Address at the 18th Annual General Meeting
Saint Lucia Industrial and Small Business Association
Permanent Secretary in the Ministry of Trade, Industry and Commerce
August 19, 2007
Fox Grove Inn, Mon Repos
Theme: Strategic Positioning in the CSME
The CARICOM Single Market and Economy came into force on January 01, 2006. The establishment of this arrangement was driven by the need to create more competitive companies and firms throughout the CARICOM region in order to be able to compete with the goods and services produced by firms from the more developed world. Given that the WTO, of which CARICOM countries are members, have agreed to a process of progressive reduction in the level of tariffs that we can impose on goods imported into Saint Lucia and the rest of CARICOM from the advanced economies (trade liberalization), it became evident that the Governments of CARICOM would no longer be able to protect their domestic industries by such means. Even more critical than tariff reduction it has become extremely difficult to impose quota restrictions on the importation of goods into CARICOM economies from the developed world. We all know that quota restriction is a more effective means of protection than high tariffs. However since imposition of quotas is deemed more discriminatory than the use of tariffs, quota restrictions have been identified as incompatible with the process of creating greater efficiency in production. Hence the WTO has virtually outlawed the use of quotas as a means of protection.
In the face of the eminent increase in competition that would arise from trade liberalization the Heads of Government decided that the best way forward for the Region is to improve on the competitiveness of their domestic firms and companies and the general level of competitiveness of the Region as a whole. But what would this really mean?
With respect to improving the level of competitiveness of firms it was envisaged that there must be the free movement of all factors of production. This meant that labour should move freely throughout the region thereby encouraging competition in the labour market so that the quality of labour would improve so that firms would benefit from this factor. Better quality labour means better workers and greater productivity for firms thereby improving on the level of competitiveness of firms.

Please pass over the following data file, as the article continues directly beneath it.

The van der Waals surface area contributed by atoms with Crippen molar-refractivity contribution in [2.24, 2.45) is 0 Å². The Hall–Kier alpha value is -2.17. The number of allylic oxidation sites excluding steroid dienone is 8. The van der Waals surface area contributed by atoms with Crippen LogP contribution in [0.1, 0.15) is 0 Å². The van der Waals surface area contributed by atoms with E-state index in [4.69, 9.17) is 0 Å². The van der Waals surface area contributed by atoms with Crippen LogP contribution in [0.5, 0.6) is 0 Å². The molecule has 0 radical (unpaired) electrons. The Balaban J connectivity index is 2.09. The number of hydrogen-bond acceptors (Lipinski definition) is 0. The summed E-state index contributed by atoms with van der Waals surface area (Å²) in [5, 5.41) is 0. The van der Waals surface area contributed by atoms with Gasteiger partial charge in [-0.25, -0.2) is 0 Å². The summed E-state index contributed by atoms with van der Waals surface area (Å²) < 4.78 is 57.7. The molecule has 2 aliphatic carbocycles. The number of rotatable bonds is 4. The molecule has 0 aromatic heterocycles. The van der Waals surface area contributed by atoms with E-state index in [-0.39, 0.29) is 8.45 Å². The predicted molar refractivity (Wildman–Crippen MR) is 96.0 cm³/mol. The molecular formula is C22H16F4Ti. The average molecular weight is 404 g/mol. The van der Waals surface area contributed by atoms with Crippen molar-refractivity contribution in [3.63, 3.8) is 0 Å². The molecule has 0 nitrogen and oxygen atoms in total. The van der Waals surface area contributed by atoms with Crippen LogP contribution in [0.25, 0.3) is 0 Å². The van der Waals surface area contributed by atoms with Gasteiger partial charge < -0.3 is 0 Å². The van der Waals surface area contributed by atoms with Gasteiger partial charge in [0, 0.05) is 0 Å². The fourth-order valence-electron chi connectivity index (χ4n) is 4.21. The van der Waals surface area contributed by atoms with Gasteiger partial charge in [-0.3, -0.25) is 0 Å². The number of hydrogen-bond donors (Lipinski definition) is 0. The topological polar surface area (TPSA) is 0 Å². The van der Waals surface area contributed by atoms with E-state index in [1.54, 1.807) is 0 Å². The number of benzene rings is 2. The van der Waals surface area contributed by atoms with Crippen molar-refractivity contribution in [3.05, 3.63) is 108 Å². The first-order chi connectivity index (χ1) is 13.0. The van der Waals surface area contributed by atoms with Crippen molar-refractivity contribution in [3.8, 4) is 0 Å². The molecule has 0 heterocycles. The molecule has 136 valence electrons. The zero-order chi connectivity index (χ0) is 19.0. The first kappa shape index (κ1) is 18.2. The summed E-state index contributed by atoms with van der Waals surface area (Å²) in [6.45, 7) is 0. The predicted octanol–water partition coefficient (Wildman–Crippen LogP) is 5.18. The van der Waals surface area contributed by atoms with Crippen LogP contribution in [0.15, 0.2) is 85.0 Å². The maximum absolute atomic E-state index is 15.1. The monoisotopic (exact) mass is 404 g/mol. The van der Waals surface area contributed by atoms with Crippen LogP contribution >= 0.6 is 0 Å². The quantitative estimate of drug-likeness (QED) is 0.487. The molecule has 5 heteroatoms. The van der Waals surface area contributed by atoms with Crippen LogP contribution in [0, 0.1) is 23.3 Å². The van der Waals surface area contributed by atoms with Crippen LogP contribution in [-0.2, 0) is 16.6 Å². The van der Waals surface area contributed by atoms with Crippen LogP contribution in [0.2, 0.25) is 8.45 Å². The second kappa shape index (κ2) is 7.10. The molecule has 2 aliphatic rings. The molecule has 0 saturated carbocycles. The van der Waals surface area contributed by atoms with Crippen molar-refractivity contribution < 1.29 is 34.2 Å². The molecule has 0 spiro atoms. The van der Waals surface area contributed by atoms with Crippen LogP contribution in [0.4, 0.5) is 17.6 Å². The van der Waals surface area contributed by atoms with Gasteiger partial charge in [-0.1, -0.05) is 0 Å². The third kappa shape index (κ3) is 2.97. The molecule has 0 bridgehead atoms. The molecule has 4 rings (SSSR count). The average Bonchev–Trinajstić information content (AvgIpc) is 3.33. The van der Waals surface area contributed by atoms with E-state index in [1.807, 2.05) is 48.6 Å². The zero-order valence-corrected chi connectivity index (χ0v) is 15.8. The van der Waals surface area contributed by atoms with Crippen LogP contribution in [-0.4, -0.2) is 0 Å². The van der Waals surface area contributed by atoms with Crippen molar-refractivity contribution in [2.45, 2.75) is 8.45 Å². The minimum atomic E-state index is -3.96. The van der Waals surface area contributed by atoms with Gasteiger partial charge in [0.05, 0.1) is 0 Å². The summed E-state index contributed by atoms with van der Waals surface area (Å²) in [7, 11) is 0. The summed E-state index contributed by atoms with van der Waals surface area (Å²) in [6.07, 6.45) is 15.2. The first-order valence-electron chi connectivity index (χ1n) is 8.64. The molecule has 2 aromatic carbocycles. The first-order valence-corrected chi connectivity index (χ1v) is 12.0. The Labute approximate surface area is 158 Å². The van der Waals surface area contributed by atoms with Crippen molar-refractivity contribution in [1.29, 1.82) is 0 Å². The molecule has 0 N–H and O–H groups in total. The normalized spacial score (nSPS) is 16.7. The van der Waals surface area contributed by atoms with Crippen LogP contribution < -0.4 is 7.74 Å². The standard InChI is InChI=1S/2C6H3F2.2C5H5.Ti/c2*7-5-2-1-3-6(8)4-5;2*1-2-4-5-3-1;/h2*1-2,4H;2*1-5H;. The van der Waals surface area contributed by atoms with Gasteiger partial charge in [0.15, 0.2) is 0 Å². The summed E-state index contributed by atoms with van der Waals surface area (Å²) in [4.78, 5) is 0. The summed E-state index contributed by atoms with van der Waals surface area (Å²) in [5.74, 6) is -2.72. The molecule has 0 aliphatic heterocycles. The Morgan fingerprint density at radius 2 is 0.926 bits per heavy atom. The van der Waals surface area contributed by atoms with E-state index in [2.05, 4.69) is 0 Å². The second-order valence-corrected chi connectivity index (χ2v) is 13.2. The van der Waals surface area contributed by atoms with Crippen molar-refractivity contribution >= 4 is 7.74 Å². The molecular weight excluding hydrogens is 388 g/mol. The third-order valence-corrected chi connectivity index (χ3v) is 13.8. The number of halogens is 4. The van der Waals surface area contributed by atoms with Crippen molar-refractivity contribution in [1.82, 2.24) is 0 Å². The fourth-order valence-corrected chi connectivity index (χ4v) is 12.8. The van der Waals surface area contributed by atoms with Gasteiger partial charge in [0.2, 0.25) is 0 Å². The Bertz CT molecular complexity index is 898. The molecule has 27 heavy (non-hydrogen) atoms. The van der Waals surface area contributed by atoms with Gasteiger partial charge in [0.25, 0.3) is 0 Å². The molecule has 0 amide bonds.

Free movement of capital would mean that firms would have access to the cheapest capital under the best conditions possible. Given that the cost of and access to capital are two factors inhibiting the establishment and growth of businesses in the Region it is reasoned that with free movement of capital the Regions businesses would benefit from a more efficient capital market.
Another factor that is critical to production is access to land and production space. The right of access to land for the purpose of establishing a commercial presence and for establishing a home is guaranteed in the Revised Treaty.
The final aspects of the Revised Treaty establishing the CSME are the right of any and every CARICOM national to establish a business in any member state and that there must be no discrimination on the basis of nationality of the CARICOM National.
Analysis of Implementation of the Revised Treaty
If an analysis of the conditions outlined
above is carried out the following would emerge:
The EPA Negotiations
There is one other factor that should be
borne in mind as one seeks to position oneself in a post CSME environment. This
is the current negotiations with the European Union in the establishment of an
Economic Partnership Agreement with CARIFORUM. Under this Agreement the European
Union has insisted that there will be no distinction among member states of
CARIFORUM as it related to how the EU will treat CARIFORUM members. This means
that the countries identified as less developed within the CSME are not
recognized as such in the EPA. Competition from goods and services into OECS
markets will be of the same order of magnitude as with the rest of CARIFORUM.
Against this background what are the opportunities and possibilities for survival for micro, small and medium enterprises.
The small business sector should therefore seek to consolidate firstly among themselves within the OECS as the Revised Treaty offers some level of protection for the LDC(s) vis-à-vis the MDC(s) through Article 164. Secondly, although not yet fully functional, the Revised Treaty makes provisions for the use of the Regional Development Fund by Disadvantaged Countries Regions and Sectors. In that regard, the Regional Development Fund serves as a buffer for companies with in the LDC(s) which may not be successful in the first instance as a result of the impact of the CSME. If members were to establish in the MDC(s) then they would not have the benefit of the Fund.
The Way Forward
The way forward for the small business sector therefore calls for a change in approach to business and a change in mindset. I am aware that what is being asked of you may be difficult but I dare say that these are only some the changes that have to be studied and implemented if the small business sector is to succeed in this post CSME environment.
Now I am aware that some of you may be asking about is the role of Government in this new dispensation. Government to me must do the following:
I believe that this is only the beginning of the things that have to be done. Let me take this opportunity to wish the new executive the very best and I look forward to working with you in the next year.
© 2012 CompanyLongName. All rights reserved.
Read our privacy guidelines.